Egon Schiele (1890-1918) was an Austrain artist and a major figurative painter of the early 20th century.
Schiele studied at the Akademie de Bilden Kunst in Vienna from 1906, but was frustrated by the conservative teaching style and thus left after 3 years. In Vienna he sought out Gustav Klimt, who was known for supporting young artists. Klimt was taken by the young Schiele's talent and was very supportive of his career. Consequently Schiele's early works are highly influenced by Klimt and Art Nouveau. In 1909 Klimt invited Schiele to exhibit at the Kunstchau. Here he encountered works by artists such as Edvard Lunch, Jan Toorop and Vincent Van Gogh. Schiele's daring and erotic explorations of the human form, characterised by their intensity and the raw expressiveness of his lines led him to be considered a pioneer of early Expressionism.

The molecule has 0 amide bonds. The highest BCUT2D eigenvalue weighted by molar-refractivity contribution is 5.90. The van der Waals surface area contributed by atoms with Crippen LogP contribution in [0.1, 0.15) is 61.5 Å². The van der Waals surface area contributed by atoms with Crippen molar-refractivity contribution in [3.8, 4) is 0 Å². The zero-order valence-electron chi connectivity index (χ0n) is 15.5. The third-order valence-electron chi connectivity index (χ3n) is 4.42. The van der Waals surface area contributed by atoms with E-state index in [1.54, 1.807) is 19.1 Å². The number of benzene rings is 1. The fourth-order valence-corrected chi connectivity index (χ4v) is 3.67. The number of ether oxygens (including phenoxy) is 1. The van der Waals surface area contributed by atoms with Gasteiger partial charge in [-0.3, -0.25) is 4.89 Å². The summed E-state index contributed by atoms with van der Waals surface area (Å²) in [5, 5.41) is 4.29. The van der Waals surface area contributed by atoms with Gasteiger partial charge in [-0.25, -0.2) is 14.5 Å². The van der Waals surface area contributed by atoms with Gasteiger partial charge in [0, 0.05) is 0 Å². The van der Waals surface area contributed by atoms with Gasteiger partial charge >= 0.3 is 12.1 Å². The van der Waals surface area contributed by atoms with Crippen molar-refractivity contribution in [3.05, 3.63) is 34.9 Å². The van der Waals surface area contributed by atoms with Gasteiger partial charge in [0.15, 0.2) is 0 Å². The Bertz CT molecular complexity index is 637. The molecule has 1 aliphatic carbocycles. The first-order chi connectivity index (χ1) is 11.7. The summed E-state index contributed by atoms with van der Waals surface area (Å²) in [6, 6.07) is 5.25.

He was imprisoned in 1912 for exhibiting erotic drawings in a place accessible to children, and despite avoiding conscription for over a year, Schiele was forced into active service in 1917. Both of these events had repercussions on his artistic production. He died a year later of Spanish Flu at the age of only 28.